Transfer Learning approach In Keras | Deep Learning | Python

Hello everyone, In this post, I am going to explain to you the transfer learning approach to deal with your problem statement in deep learning. In our last blogs, we have solved some of the classification and regression problems using a deep neural network. We have walked through many problems, while we were creating the model for our problem statement. I tried to explain it to you there. But we didn’t build any model for the image dataset. Suppose you have an image dataset instead of a numeric dataset so how you will find a way to approach this problem?

You must be thinking to create an ANN Model taking that dataset, yes you are right you can surely create your model with that approach.

But I will tell you another approach to build your new model for the images. Generally, when you are dealing with an image dataset then CNN(Convolutional Neural Network) performs better than normal ANN(Artificial Neural Network). Why?

I have an answer for this one, Go and google the structure of CNN then you will find that there will be a hierarchical structure of CNN. One concept is general in deep learning more the dense layers more the accuracy and more the training data, best your model will be trained.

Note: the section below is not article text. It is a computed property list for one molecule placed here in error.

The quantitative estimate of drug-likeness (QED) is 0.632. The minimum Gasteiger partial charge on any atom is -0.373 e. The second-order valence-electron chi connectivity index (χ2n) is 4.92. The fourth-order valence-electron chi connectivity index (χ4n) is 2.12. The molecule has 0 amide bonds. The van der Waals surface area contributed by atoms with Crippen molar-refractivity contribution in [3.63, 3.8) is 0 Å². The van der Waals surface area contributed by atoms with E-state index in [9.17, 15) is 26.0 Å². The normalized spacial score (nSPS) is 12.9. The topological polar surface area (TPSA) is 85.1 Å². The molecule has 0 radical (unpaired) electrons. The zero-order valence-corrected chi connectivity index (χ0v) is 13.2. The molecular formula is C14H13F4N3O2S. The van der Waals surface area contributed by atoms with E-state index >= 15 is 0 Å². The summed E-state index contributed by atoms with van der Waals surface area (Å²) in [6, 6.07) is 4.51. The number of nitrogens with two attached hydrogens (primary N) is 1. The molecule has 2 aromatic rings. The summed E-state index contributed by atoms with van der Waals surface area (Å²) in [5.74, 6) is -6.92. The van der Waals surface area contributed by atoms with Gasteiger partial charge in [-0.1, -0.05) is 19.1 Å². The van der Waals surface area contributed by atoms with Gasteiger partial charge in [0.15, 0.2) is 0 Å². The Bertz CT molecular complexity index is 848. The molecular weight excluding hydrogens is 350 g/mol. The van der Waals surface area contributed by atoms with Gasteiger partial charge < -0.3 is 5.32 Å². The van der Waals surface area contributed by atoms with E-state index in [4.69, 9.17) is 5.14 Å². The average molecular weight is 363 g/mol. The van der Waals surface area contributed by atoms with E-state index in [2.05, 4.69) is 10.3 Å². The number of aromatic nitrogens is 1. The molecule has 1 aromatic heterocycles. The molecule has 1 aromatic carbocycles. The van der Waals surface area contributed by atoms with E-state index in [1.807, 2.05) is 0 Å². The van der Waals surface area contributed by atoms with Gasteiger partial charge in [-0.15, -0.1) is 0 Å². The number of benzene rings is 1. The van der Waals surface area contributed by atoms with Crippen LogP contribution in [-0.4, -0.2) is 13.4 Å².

CNN uses extra layers on the top of ANN as convolutional layers, pooling layers, and then all go together in fully connected layers, and then finally you can get your desired output from the output layers.

Go and Just read about CNN and come back to this article because here we are going to use the approach of transfer learning to train our model. Before moving forward let me tell you, what is transfer learning and why I am interested to explain to you about that?

Transfer learning is the method/process to use the pre-trained model on a new problem. So must have a question that why we will use a pre-trained model, If I can build our own model right?

Yes, you can surely build your own CNN model for your problem statement, but as I have told you for better training of your deep learning model, you need a large number of the dataset, and suppose you have collected the dataset, your next task is to choose the right parameters for this problem as weights, learning rate, etc.

So the overall solution for the above problem is to walk through the approach of transfer learning because transfer learning can train a deep neural network with comparatively little data.

So now, you must have an idea, what is transfer learning. Even in transfer learning, there are many approaches and for that, you can use various pre-trained models such as VGG-16, ResNet-50, etc.

In this tutorial, I am going to use VGG-16 and I will also tell you, how you can use different pre-trained models in the same code by some modifications.